Robert Patterson, Introduction to Zoology for the use of Schools, Londres, Simpkin Marshall, 1846, p. 118.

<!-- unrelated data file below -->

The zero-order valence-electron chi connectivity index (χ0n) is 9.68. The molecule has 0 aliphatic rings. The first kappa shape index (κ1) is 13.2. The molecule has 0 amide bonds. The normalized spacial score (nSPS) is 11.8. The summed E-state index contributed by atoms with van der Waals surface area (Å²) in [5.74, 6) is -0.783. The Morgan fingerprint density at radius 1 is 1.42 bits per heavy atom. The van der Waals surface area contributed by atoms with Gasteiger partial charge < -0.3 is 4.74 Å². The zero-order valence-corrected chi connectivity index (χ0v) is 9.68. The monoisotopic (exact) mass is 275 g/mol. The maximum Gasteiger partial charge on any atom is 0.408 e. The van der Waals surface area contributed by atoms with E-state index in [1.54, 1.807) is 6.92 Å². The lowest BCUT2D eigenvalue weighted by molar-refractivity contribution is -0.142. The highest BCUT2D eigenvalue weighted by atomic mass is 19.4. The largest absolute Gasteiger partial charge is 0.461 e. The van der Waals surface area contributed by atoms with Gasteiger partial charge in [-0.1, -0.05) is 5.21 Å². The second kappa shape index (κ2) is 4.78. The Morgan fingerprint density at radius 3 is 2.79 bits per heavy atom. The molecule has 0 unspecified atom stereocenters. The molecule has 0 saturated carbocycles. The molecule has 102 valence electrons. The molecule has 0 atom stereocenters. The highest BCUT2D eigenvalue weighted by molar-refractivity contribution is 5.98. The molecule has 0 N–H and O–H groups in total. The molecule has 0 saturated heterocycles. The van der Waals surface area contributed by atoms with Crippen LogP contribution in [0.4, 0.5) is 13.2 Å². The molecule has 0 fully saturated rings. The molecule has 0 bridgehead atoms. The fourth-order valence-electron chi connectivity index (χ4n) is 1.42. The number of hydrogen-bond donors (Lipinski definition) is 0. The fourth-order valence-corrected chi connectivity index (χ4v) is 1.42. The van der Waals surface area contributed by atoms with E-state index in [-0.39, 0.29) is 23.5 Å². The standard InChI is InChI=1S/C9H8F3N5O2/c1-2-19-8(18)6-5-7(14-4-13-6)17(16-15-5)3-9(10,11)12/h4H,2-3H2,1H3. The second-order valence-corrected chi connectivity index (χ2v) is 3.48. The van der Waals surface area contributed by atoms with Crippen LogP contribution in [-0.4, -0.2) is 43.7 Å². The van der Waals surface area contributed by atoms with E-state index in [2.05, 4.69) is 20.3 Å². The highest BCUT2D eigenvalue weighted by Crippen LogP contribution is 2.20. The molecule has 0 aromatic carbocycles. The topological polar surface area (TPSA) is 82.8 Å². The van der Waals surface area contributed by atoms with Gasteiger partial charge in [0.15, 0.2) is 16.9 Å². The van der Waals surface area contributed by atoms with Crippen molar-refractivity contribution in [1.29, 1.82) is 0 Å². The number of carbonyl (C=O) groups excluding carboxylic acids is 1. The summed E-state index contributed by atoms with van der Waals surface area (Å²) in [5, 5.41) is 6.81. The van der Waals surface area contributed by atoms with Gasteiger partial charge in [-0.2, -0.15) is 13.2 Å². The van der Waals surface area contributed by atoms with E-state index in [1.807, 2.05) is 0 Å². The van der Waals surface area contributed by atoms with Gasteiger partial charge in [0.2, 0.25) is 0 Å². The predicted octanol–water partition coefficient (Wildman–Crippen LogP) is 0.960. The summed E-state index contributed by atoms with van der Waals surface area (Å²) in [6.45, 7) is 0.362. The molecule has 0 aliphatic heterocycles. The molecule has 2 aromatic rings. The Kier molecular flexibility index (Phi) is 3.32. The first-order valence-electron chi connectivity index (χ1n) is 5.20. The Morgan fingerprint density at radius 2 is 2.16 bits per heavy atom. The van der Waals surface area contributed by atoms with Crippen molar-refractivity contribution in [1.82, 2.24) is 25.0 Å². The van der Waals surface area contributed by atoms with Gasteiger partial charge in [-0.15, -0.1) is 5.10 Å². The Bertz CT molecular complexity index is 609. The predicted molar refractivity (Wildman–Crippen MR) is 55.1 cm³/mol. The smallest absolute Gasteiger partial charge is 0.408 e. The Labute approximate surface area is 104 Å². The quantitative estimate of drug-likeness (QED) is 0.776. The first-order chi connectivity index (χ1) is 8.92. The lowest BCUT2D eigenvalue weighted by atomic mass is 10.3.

The larvae of these flies, well known under the name of case-worms, or caddis-worms (Fig. 102), are to be found in every running stream, and almost in every ditch. Their habitation are extremely singular, and differ considerably, both in the materials employed and their external configuration. Some are formed of numerous little pieces of grass ans stems of aquatic plants cut into suitable lengths and placed crossways, forming a rude polygonal figure ; others are constructed of bits of stick, or grains of sand and gravel, cemented together ; and others, again, are composed of fresh-water shells, each containing its own proper inhabitant, « a covering, » as Kirby and Spence remark,, « as singular as if a savage instead of lothing himself with squired-skins, should sew together into a coat the animals themselves. » But, whatever may be the material employed the little builders contrive to make them, of nearly the same specific gravity as the water, so as to be carried without labour.